Childless, what can I give Him?
How many do you have?
My much beloved dad, the architect of my faith, died in January 2019 and I wanted to make a piece of jewellery bearing his nickname for me in his handwriting – a little way of keeping him with me. I dug out my box of wedding mementos, sure that I would find something there. As I leafed through wedding acceptance cards, orders of service and engagement congratulations I came across our completed handouts from our diocesan marriage preparation course. We were encouraged to ensure we were on the same page regarding the big life questions as far ahead of our nuptials as possible. I glanced through the worksheet and my breath caught in my throat when I happened upon “How many children do you want?”. My frivolous but heartfelt answer read: “How many do you have?!”
Closing, locking and bolting the door
I met my husband, Martyn, relatively late in the day in fertility terms so we knew that conceiving might be challenging and, while we would have joyfully taken on every child sent to us, the realists in us allowed us to dream of two – a boy, Isaac (meaning laughter), and a girl, Grace… we’d call her Gracie! But the crippling as-yet-undiagnosed endometriosis that had plagued me since the start of my periods was to prove too much for our efforts at conception, especially, resulting as it did in a hysterectomy in the autumn of 2018. Its definitive nature represented the closing, locking and bolting of a door that our faith and desire had been prayerfully and stubbornly trying to prise open for 11 years.
The Presentation of the Lord
Martyn is from an Orthodox Jewish background and I have learned from him that, at the Presentation of the Lord, as faithful Jews of the time, Our Lady and St Joseph were fulfilling an ancient practice of their people. Jewish parents would take their first-born son to the Temple in Jerusalem to offer him to the Lord in thanksgiving for saving their people’s first-born sons from the last of the Ten Plagues, which secured the Israelite’s freedom from slavery in Egypt. The parents would then symbolically buy their child back with the doves or pigeons that we hear the Holy Family offered. How much more moving this fourth joyful mystery is when placed in the context of the fifth sorrowful mystery. Mary and Joseph gave their Son back to God in thanksgiving for saving the first-borns of Israel, yet that same Son would suffer, die and rise again for each one of us.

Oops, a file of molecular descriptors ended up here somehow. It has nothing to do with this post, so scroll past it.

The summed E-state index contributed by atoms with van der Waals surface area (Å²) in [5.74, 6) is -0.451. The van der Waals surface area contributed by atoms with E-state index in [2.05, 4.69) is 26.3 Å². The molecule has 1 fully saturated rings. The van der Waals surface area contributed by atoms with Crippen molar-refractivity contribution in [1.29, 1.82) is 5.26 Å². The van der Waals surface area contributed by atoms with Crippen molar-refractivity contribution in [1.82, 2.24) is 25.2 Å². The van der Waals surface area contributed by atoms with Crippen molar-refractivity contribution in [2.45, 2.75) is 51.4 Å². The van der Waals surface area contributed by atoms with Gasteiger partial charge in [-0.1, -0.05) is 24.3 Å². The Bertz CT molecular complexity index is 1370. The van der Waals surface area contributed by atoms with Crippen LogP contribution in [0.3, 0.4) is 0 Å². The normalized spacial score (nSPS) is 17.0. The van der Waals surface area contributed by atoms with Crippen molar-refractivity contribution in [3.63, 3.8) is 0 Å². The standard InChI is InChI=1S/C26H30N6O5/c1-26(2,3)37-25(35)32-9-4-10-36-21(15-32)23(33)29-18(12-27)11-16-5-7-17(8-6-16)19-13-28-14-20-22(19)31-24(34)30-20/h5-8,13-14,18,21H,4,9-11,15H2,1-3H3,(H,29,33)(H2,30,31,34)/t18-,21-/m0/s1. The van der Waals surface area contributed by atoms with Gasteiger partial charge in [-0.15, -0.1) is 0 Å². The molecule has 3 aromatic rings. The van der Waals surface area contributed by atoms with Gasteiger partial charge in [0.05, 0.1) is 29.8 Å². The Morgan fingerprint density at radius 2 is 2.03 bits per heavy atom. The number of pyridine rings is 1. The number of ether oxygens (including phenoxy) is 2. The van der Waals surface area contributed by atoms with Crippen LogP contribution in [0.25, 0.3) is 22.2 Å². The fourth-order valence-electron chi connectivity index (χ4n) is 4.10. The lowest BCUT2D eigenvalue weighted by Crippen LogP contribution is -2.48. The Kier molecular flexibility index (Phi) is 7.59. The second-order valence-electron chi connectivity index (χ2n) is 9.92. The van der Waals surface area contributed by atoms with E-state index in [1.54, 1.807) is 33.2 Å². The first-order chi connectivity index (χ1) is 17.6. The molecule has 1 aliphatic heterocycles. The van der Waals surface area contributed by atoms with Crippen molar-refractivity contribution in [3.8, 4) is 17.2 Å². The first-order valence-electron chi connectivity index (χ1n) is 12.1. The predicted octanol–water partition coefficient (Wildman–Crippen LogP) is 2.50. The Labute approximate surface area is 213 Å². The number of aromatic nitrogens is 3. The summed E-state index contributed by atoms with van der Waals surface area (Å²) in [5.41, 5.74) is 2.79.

Yet, what can I give Him?
So, as we approach the Feast of the Presentation of the Lord, I don’t have a first-born to offer to God in thanksgiving for all He has done for me – so what can I give? I’m reminded of the beautiful lyric from my favourite Christmas carol, In the Bleak Midwinter, by the incomparable Christina Rossetti:
“What can I give Him, poor as I am? If I were a shepherd, I would bring a lamb If I were a Wise Man, I would do my part, Yet, what I can, I give Him, give my heart.”
And truly, this is all He’s ever asked of me, because everything else stems from that. When I give Him my heart, all the other decisions are made easier – obedience, devotion, sacrifice… living with the impact of those decisions may be hard but the decision itself is relatively easy.
Losing our dream and finding our fruitfulness
Isaac and Gracie were so real to us. We talked about them a lot during our engagement and the earlier years of our marriage. As the likelihood of meeting them slowly ebbed away, we spoke of them less. Their loss can feel alarmingly real sometimes. So, here I am, unable to give what I hoped, expected or desperately wanted to give. What, then, can I give? Is my life and our marriage entirely devoid of value as we haven’t been able to provide the future nuns, monks and/or saints of the Church we hoped and prayed for? I hope not – and I don’t believe it is. Sometimes Martyn and I still ruminate on our loss. We consider all that we are able to devote to God and how much harder, if not impossible, all that would be with a young family.
I organise a pilgrimage to Lourdes every year and, as departure edges closer, it becomes all-consuming and ludicrously stressful. Could I do that with a young family? Doubtful. We run RCIA in our parish and it’s such a joy and privilege to walk with these brothers and sisters as they discover the fullness of God’s plan through His Church. How easy would that be to do with homework, parents evenings, PTFA meetings, play dates, extra-curricular activities to manage and so on? Not very. Every Lent we travel all over the country with a Passover ministry that helps parishes and faith groups to uncover the fulfilment of the Passover story through the events of Easter – in one year we travelled over 1,200 miles! Could we have done so with small children? It seems unlikely! Those are just the big-ticket items. I’m in the choir, Mart is a reader, we’re involved in a lot of evangelisation activities at parish and diocesan level.
All He’s ever asked for
When God created man, He asked that we be fruitful. We have taken this to mean to provide children for Him and yes, that’s absolutely part of it… but is it the whole story? I don’t believe so. We have learned to be fruitful for God in so many other ways and we’re so grateful for them. So, this Feast of the Presentation what will we give Him? As always, we’ll give Him all He’s ever asked for: our hearts and all the fruitfulness that flows from them. Happy feast day!